Last week was a thrilling and decisive one for Onfido, as we hosted Breakers to Makers, our inaugural conference for the Sharing & On Demand Economy (SODE).
We invited founders and leaders from the world’s leading SODE businesses, as well as policy-makers and pioneering global brands, to join us in discussing the challenges and opportunities faced by the SODE sector at this critical inflection point whereby it is moving from the niche to the mainstream.
And it is no coincidence that the event was held in London. More than any other nation, the UK is at the forefront of the tech revolution - continually pushing to ask the difficult questions and bring down the barriers which will benefit businesses in our country and beyond.
From the packed house to the calibre of conversation, it was both inspiring and humbling to host. Our guest line up included Matthew Hancock MP, current Minister for the Cabinet Office; Debbie Wosskow, chair of the Sharing Economy UK trade body and founder of LoveHomeSwap; Eileen Burbidge, Chair of Tech City UK and Sofia Gkiousou, Public Policy Manager at Airbnb.
In this article we outline the biggest talking points from the day’s discussions.
Responsibility and trust still paramount
Our opening panel, hosted by Caroline Hyde of Bloomberg TV, dove into the familiar topic of responsibility and regulation in the sharing economy. Debbie Wosskow opened the conversation speaking of responsibility, not as a choice, but rather as the key to sustainable business success. “If you aren’t seen as responsible,” Wosskow said, “then you don’t have a business.” The panel discussed how best responsibility could be encouraged and an industry-wide trustmark was agreed to be an effective way to recognise best practice, if treated with caution.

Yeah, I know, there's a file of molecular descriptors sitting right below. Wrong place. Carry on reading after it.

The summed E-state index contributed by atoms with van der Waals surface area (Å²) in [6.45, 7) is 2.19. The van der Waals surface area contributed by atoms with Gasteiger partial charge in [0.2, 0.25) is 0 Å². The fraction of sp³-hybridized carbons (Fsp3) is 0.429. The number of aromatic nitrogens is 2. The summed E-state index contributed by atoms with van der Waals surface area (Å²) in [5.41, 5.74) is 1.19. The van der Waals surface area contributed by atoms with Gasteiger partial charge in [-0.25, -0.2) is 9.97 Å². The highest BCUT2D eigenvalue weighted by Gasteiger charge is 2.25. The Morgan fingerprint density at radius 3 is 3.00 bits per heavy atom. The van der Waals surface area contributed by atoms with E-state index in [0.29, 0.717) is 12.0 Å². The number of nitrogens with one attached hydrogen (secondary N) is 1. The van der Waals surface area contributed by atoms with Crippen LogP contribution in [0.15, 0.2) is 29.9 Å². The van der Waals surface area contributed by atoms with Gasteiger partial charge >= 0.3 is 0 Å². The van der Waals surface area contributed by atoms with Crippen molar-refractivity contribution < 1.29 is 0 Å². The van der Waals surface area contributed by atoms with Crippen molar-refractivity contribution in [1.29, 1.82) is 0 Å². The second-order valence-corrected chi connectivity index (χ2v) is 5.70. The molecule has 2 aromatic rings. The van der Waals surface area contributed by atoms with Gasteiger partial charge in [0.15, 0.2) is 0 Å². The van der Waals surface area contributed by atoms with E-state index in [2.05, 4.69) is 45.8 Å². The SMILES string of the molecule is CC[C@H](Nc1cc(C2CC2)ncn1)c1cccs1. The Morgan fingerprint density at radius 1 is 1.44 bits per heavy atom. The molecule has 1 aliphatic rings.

Dan Warne, MD of UK & Ireland at Deliveroo, echoed that thought. By going above and beyond the standards stipulated by regulation, businesses can win the favour of their customers and "put [themselves] ahead of the curve".
During the Q&A session, the conversation turned to the mechanisms for trust and the potential pitfalls of the peer-to-peer review system which has recently made the headlines with the story of fake reviews on Amazon and eBay. Wosskow stated that the integrity of these systems must imperatively be maintained, particularly when the business' model relies upon it as is the case with these two internet giants.
Partnerships between equals
Our second panel looked at the positive and negative aspects of partnering with established corporations, and the effect it can have on sharing economy start-ups.
Partnerships exist in many forms. Some companies form strategic partnerships with corporate investors as is the case with BMW and JustPark or Stripe and Visa. James Allgrove, Head of Stripe UK, spoke of the benefits that come from accessing a new partner’s market, and the collective knowledge and networks that can stem from such relationships.
Another form of partnership is that between client and service provider. BlaBlaCar's recent deal with AXA is one example of a mutually beneficial cross-sector partnership which enables both parties to open up their services to new audiences.
Yet there was also caution in the discussion; Alex Stephany, CEO of JustPark, spoke of the need to avoid getting dazzled by attention from Fortune 500 firms and ending up focusing on short-term gains over long-term ones. James Allgrove and Martin Mignot, Principal at Index Ventures, advised companies to ensure that their values are aligned with those of their potential partners as a first priority.
This is the first part of the Breakers to Makers Recap. To read the second and final article, click here.